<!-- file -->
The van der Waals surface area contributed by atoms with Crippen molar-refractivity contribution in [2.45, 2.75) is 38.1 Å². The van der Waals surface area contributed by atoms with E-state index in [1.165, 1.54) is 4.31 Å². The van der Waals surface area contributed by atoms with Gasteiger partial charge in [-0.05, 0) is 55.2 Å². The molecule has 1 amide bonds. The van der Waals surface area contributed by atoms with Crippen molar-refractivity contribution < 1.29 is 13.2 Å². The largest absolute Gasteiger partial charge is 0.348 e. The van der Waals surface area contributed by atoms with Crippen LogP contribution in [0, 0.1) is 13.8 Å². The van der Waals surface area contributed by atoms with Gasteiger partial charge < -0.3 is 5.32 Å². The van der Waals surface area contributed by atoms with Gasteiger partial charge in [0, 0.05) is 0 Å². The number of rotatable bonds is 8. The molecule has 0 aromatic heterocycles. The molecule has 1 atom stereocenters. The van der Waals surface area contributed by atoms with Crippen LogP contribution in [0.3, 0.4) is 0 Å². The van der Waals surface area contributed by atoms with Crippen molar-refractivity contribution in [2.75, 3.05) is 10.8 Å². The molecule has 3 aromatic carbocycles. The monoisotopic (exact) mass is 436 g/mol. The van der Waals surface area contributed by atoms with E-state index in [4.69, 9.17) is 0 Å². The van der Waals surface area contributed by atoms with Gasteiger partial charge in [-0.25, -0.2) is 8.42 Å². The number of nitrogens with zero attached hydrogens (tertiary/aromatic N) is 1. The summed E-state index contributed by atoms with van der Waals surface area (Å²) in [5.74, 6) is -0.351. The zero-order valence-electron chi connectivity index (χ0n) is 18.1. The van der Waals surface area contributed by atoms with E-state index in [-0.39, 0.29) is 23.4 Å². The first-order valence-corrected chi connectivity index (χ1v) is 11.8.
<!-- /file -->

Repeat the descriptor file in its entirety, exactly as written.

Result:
The van der Waals surface area contributed by atoms with Crippen molar-refractivity contribution in [2.45, 2.75) is 38.1 Å². The van der Waals surface area contributed by atoms with E-state index in [1.165, 1.54) is 4.31 Å². The van der Waals surface area contributed by atoms with Gasteiger partial charge in [-0.05, 0) is 55.2 Å². The molecule has 1 amide bonds. The van der Waals surface area contributed by atoms with Crippen molar-refractivity contribution < 1.29 is 13.2 Å². The largest absolute Gasteiger partial charge is 0.348 e. The van der Waals surface area contributed by atoms with Crippen LogP contribution in [0, 0.1) is 13.8 Å². The van der Waals surface area contributed by atoms with Gasteiger partial charge < -0.3 is 5.32 Å². The van der Waals surface area contributed by atoms with Gasteiger partial charge in [0, 0.05) is 0 Å². The number of rotatable bonds is 8. The molecule has 0 aromatic heterocycles. The molecule has 1 atom stereocenters. The van der Waals surface area contributed by atoms with Crippen LogP contribution in [0.3, 0.4) is 0 Å². The van der Waals surface area contributed by atoms with Crippen molar-refractivity contribution in [2.75, 3.05) is 10.8 Å². The molecule has 3 aromatic carbocycles. The monoisotopic (exact) mass is 436 g/mol. The van der Waals surface area contributed by atoms with E-state index in [4.69, 9.17) is 0 Å². The van der Waals surface area contributed by atoms with Gasteiger partial charge in [-0.25, -0.2) is 8.42 Å². The number of nitrogens with zero attached hydrogens (tertiary/aromatic N) is 1. The summed E-state index contributed by atoms with van der Waals surface area (Å²) in [5.74, 6) is -0.351. The zero-order valence-electron chi connectivity index (χ0n) is 18.1. The van der Waals surface area contributed by atoms with E-state index in [-0.39, 0.29) is 23.4 Å². The first-order valence-corrected chi connectivity index (χ1v) is 11.8.